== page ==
The Acropolis is one of the most famous monuments in Greece. This ancient citadel overlooks the city of Athens. It contains the remains of several important ancient buildings, for instance, the Parthenon. Constructed during the second half of the 5th-century BC, the Acropolis is over 2,500 years old. With such a rich history there is so much to know about this remarkable place. Ready to start learning? Here are 7 interesting facts about the Acropolis of Athens, Greece.
7 Interesting Facts about the Acropolis of Athens, Greece
1. The Acropolis is a UNESCO World Cultural Heritage site
An ‘acropolis‘ is any citadel or complex built on a high hill. The word acropolis comes from the Greek words ἄκρον, meaning “highest point, extremity” and πόλις, meaning “city”. This generic term describes a little city and there are many acropoleis throughout Greece. However, the one in Athens is the most famous. It is the signature landmark of the city. UNESCO listed the Acropolis as a World Cultural Heritage site in 1986 and millions of tourists come each year to see it.
2. Pericles started the construction of the Acropolis
The Acropolis of Athens is located on the Attica plateau, a limestone outcrop above the city. It includes four hills: the Likavitos hill, the Philopappos hill, the hill of the Nymphs, and the Pnyx. Evidence shows inhibition of the hill since at least the fourth millennium BC. However, the coordinated construction of the citadel didn’t take place until the 5th-century BC. Pericles, an Athenian statesman, is largely responsible for the full development of the Acropolis.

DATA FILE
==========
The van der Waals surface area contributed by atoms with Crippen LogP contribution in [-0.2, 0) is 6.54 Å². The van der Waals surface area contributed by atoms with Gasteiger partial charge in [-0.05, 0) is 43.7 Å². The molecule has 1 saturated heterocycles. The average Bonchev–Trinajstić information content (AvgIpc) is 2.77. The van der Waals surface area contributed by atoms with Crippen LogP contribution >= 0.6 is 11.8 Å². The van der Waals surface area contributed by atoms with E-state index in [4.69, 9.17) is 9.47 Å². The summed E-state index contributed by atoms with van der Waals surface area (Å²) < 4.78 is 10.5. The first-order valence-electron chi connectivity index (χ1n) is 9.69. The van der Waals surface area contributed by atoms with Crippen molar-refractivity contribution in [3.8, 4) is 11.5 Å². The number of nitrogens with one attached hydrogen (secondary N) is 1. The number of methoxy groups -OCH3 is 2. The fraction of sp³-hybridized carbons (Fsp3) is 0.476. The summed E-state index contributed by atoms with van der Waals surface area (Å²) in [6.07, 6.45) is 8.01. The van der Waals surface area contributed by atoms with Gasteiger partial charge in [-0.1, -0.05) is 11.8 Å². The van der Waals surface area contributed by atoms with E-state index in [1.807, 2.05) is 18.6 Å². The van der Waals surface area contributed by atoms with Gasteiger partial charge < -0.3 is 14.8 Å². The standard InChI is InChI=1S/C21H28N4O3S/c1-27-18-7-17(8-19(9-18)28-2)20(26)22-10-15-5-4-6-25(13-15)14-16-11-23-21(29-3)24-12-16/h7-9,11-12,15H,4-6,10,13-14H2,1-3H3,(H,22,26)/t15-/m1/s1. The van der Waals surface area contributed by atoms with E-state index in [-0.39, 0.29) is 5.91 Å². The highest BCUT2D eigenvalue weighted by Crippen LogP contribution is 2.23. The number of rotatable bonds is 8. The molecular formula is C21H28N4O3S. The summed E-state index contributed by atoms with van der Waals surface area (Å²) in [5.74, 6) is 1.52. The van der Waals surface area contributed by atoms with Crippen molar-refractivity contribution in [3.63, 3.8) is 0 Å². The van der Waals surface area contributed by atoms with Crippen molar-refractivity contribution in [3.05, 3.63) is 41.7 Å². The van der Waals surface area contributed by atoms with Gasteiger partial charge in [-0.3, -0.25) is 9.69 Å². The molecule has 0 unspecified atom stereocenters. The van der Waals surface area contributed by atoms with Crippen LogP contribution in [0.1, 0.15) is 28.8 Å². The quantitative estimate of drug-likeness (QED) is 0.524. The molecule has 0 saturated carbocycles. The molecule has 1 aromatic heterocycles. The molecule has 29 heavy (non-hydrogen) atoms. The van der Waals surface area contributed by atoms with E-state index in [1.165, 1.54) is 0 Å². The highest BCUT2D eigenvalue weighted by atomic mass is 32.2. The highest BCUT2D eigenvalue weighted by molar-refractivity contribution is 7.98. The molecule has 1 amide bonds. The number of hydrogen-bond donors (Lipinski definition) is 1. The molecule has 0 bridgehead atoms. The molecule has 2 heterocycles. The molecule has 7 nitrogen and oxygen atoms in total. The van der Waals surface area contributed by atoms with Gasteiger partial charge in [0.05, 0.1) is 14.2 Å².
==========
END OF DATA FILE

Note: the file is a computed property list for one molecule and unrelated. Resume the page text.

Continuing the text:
3. The Acropolis is home to ancient buildings
The Acropolis of Athens is home to the Parthenon, the Propylaia, the Erechtheion and the Temple of Athena Nike. These ancient buildings are of great architectural and historic significance. Both the Acropolis and the Parthenon are visible from almost every spot in Athens.
4. The Parthenon is a temple to the goddess Athena
The Parthenon is regarded as the finest example of Greek architecture. Construction began on The Parthenon during what is known as the classical period (450-330 BC). The Parthenon is a temple dedicated to the goddess Athena however, it also served as the treasury of Athens. Following this, the Christians converted it into a church and dedicated it to the Virgin Mary.
5. There was a colossal statue of Athena Promachos
Inside the Parthenon, there once stood a colossal statue of Athena Promachos (champion). The statue was 9 metres high and symbolised the victory and the strength of the Athenians over the Persians. Pheidias, the statue’s sculptor, placed a shield in her left hand and a spear in her right one. Emperor Theodosius stole the statue and brought it to Constantinople in the year 426 AD. In 1204, inhabitants of the city destroyed the statue. They believed the statue was to blame for a crusader invasion they suffered.
6. Greece wants the Parthenon Marbles returned
Much of the ornamentation and art is now gone from the Acropolis. Some of the artefacts are housed in museums. One controversial museum piece is the Parthenon Marbles. Thomas Bruce the 7th Earl of Elgin and a British ambassador took this collection of Classical Greek marble sculptures. Lord Elgin said he had permission to do so from the Turkish authorities. These are now on display at the British Museum of London. The Greek government has demanded the return of the Parthenon Marbles. They want to display them at the Acropolis Museum in Athens.
7. There are Parthenon Carvings across the world
If you can’t make it to Athens to see the Parthenon, you can see some of the original carvings in museums all over the world. You can see original carvings at the British Museum in London, the Louvre in Paris, and the National Museum of Denmark in Copenhagen.